I know just how you feel. My son and family moved to New Zealand 10 years ago. I missed them as my husband had died but we had had our lives and I was also happy for them. I went over to see them a few times as I was working and also used Skype to speak to and see them.

Four years ago I applied to come to live over here. I was accepted and moved about an hour and a half away from them so as not to be reliant on them. Yes you will miss them, but be happy for them. Hopefully you will be able to visit. Good luck

Juicylucy Mon 03-Jun-19 15:49:58

Hi Dilly I don’t know your back story but reading your post and what others have said I’m wondering how long your son will actually last out there especially if it’s dil who’s the push behind the move. My DD and family emigrated to Oz in 2002 it took them 2 years to feel any where near settled he has bad bouts of homesickness, but they got on with it for the sake of the children, they have a lovely home and life. My GDs love the life but the homesickness is always nagging away. I feel for you as I was so sad when I heard they were going.

lincolnimp Mon 03-Jun-19 23:13:29

I agree with all the posts that say what a wonderful country NZ is.
Look forward to long visits once your DS and Dil are settled. Who knows, you might even decide to stay, would get you away from the situation here and have a much more relaxed life

Davida1968 Wed 05-Jun-19 10:26:41

I have posted previously that our DS (only child) and his wife, moved to the USA 23 years ago, and are still there, now with two DGC. DH & I have been fortunate enough to visit regularly (DS knows that were spending his inheritance!) and to know our DGC, but it's still hard! Like others posting here, I've had to live with this situation and to be happy that DS and family are having a good life. While telling them that I love and miss them, I've never, ever, let them see how uttetly gutted I feel, at times, because they are all so far away! As I've quoted previously on Gransnet: "If you love someone, set them free."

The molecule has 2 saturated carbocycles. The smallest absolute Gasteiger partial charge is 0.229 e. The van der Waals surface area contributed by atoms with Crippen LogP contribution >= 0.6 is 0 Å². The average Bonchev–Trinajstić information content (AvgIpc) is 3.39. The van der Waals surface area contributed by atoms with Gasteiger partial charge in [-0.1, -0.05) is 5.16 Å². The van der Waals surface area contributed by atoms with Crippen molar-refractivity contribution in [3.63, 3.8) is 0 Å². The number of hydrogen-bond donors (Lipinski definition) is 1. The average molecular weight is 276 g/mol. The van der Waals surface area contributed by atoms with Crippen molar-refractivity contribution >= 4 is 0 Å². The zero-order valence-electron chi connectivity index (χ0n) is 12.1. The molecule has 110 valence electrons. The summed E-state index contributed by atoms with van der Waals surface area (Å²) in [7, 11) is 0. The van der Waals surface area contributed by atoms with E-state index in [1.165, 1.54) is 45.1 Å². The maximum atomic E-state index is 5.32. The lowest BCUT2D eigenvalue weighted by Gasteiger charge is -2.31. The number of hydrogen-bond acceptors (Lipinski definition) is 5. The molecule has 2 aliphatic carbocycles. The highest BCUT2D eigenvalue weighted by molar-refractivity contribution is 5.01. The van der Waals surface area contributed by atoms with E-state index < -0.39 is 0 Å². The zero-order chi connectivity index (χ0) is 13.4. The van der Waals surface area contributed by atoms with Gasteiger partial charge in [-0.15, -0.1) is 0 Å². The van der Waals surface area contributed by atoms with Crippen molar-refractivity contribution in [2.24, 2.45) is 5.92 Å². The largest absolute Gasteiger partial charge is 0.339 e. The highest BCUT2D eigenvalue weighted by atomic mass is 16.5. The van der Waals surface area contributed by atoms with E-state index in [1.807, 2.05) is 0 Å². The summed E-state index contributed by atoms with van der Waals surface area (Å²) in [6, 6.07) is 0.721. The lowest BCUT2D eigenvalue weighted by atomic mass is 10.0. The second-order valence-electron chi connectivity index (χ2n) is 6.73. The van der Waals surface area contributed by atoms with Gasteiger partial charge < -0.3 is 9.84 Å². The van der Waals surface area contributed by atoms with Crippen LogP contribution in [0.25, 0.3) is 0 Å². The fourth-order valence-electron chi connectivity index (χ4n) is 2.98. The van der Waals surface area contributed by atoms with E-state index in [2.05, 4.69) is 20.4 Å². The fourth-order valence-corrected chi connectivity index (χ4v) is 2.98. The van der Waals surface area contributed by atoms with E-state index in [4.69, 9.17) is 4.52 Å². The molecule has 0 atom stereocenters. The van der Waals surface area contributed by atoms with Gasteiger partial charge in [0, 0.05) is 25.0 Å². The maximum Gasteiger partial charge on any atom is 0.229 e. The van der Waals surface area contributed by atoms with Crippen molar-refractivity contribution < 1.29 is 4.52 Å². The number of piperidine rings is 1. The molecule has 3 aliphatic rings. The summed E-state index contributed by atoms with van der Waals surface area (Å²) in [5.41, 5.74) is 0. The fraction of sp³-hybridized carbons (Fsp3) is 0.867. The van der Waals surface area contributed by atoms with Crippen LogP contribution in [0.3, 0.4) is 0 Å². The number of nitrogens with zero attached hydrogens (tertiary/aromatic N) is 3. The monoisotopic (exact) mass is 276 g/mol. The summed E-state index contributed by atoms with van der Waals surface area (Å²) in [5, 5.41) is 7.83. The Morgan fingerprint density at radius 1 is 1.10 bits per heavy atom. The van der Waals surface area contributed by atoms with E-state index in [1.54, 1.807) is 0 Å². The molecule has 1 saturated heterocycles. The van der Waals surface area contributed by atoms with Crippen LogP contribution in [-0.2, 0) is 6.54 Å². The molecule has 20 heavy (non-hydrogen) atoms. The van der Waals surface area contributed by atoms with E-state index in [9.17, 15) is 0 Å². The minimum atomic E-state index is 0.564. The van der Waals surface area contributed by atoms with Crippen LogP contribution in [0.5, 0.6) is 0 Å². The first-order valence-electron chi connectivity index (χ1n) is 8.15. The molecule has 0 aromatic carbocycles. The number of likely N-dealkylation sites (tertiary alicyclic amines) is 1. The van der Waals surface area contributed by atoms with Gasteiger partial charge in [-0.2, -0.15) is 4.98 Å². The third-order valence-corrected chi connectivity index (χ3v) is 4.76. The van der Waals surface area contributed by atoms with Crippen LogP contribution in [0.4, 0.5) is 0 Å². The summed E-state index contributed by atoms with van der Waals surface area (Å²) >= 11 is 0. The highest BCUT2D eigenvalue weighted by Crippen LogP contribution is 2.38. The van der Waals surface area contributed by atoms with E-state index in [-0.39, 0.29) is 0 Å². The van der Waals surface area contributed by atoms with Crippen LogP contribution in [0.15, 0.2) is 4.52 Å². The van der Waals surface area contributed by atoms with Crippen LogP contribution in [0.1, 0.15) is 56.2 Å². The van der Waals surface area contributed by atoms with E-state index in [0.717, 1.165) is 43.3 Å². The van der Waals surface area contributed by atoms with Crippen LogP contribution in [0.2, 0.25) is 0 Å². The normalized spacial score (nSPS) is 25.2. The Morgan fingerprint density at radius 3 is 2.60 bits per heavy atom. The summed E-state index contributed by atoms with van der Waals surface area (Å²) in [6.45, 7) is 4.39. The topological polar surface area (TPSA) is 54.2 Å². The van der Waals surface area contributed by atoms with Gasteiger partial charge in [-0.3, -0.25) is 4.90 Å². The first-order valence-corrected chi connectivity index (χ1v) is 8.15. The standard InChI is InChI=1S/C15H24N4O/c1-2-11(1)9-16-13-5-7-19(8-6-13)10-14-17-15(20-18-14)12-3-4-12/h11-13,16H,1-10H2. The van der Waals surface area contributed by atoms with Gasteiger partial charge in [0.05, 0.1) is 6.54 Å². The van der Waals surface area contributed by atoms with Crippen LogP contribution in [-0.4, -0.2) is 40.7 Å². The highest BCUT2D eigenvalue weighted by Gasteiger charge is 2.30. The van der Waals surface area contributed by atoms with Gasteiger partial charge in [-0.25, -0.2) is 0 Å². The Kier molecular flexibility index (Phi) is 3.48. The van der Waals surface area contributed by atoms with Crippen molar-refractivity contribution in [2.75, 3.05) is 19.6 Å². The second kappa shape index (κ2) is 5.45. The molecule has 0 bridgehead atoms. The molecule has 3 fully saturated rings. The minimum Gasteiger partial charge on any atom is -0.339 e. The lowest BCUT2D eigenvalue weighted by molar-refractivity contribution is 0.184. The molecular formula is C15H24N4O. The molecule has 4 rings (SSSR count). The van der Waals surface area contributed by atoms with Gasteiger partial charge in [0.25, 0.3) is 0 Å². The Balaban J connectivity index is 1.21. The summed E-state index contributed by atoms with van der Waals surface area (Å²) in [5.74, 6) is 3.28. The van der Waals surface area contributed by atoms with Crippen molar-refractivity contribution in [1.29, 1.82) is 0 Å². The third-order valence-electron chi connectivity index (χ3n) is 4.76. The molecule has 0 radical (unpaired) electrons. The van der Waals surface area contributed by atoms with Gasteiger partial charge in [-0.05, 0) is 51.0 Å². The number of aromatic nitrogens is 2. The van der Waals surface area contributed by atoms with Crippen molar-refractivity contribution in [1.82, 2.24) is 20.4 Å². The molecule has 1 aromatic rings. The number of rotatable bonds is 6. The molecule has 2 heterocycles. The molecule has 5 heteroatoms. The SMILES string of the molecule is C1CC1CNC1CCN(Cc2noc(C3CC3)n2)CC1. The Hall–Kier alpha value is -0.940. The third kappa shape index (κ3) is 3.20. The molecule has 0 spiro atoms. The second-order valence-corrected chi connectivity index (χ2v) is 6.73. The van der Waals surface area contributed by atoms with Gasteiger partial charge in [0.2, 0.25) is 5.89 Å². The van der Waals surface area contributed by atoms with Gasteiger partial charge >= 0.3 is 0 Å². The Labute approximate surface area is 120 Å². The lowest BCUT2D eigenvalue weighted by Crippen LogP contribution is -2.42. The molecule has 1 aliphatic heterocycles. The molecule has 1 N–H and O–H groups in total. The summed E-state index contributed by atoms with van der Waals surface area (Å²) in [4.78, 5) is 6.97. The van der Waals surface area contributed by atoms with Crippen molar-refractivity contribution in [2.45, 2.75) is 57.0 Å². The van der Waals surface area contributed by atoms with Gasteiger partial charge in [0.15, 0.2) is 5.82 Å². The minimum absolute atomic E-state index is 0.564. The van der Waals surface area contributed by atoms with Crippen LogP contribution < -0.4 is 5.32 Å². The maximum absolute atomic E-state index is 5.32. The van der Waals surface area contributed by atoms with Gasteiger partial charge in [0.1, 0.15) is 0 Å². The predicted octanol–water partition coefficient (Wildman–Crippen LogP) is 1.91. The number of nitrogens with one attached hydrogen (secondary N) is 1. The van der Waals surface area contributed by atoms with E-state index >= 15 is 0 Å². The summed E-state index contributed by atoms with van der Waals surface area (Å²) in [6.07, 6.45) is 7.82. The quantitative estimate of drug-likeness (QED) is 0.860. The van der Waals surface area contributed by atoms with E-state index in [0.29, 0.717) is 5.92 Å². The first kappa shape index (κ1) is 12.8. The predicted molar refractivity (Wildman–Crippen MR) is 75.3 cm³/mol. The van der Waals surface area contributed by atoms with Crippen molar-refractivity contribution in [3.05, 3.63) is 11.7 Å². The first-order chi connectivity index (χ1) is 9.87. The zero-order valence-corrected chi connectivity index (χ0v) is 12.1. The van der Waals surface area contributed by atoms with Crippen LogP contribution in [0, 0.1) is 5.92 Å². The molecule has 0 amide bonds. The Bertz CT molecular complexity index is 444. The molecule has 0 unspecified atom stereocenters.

Dinahmo Thu 06-Jun-19 17:03:40

Dilly - think about the benefits - winters in the sunshine for a start. I have a friend who is 82 and she goes to NZ most winters to spend time with her DD and SIL. They run a restaurant and their summer is a busy period for them and my friend helps out by doing the ironing! She usually goes for 2 months and she saves on heating bills in the UK. DD and SIL have thought about coming back to Europe (his parents are Swiss) but there seems to be a problem with getting their pensions paid to them in Europe.

Anyway my friend loves going and always has a great time whilst she's there.

TwoSlicesOfCake Sun 09-Jun-19 15:18:58

Dilly, I’m so sorry things haven’t worked out like you hoped with you older son.
But, as you and other posters have said he gets to live his life, and it sounds like a wonderful opportunity and turning point for him.
Good for you for keeping your retirement intact and continuing a lifestyle you want. You earned it! Enjoy!
A word of caution- don’t replace husband with your younger son. Read up on “emotional spouse”. Be very careful of putting to much of your happiness on his shoulders, it will only drive him away too.
Focus on your relationship (fix it or leave it) and travel somewhere lovely and exotic to clear your head.